Commissioned by Shanghai General Motors; created by Lowe China; deserved winner of a D&AD White Pencil for work that excels in effecting real and positive change in the world through creative thinking.
Driving back to London along the M1 after a wonderful week in Wales climbing mountains, canoeing lakes and chomping chips, we slowed down along a sustained stretch of 50mph roadworks.
Nothing new there for anyone familiar with the UK’s motorway network, except for the unusually characterful traffic signs. Gone were the standard blunt and bland commands to keep your speed down. In their place, conversational messages: “Nobody likes a tailgater”, “Let’s all get home safely”, “Our Dad works here”…
With their refreshingly friendly tone, they certainly caught the eye and according to a Highways England spokesman have been developed with the help of psychologists “to improve the customer experience through roadworks”. I’m not sure it’s about improving the customer experience so much as making safety messages clearer and more compelling. On that score, the ones I saw worked well. Nobody does like a tailgater, for example – not even the tailgater themselves, when they stop and think about how dumb and dangerous they have been.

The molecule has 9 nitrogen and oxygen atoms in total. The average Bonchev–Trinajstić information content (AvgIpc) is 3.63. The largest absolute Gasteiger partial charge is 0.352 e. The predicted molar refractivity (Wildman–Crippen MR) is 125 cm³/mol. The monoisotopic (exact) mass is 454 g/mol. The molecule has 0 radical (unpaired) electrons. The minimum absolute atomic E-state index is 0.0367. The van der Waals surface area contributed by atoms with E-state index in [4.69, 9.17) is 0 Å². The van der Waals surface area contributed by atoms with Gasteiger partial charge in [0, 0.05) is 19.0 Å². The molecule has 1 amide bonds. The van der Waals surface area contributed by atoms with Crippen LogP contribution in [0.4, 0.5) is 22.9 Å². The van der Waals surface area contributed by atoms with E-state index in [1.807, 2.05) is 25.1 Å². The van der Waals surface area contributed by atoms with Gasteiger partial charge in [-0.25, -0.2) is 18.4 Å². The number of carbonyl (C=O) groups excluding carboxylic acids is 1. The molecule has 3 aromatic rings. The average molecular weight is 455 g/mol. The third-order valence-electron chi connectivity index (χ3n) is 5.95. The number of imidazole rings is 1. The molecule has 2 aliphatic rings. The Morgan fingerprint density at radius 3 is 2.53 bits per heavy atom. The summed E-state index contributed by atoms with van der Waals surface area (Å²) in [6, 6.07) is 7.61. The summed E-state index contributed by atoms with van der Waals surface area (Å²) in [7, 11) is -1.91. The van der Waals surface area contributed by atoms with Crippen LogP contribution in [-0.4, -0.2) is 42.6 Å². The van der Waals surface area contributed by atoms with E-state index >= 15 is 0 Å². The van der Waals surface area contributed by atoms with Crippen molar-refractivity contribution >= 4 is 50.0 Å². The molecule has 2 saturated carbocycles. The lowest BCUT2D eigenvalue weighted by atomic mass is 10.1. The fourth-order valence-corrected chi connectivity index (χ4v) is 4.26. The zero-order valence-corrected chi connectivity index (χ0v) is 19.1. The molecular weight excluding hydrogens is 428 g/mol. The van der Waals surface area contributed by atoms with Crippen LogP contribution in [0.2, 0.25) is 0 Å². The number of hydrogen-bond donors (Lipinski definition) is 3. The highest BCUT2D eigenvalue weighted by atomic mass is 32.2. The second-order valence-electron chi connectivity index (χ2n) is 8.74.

But then came a message that stood out by virtue of its worrying ambiguity: “You may not always see us”. Did it mean that the road workers were not always there? We know that already – how many times have you driven along a stretch of motorway roadworks with not a worker in sight! Or did it mean that we were not allowed always to see the road workers? A rather rude mind-your-own-business message. Or did it mean that sometimes the road workers were difficult to see. Yes, but that in turn raised another question: Why aren’t road workers more visible? Worse, this sign was on the central reservation, rather than on the left by the hard shoulder – the natural home for such signs. It was all rather distracting and disconcerting – the last thing you want when driving along a motorway – and made me hanker for a much simpler old-style “drive carefully”.
So, when revamping motorway messages or indeed any other communication, it always pays to pay attention to keeping clarity while adding character.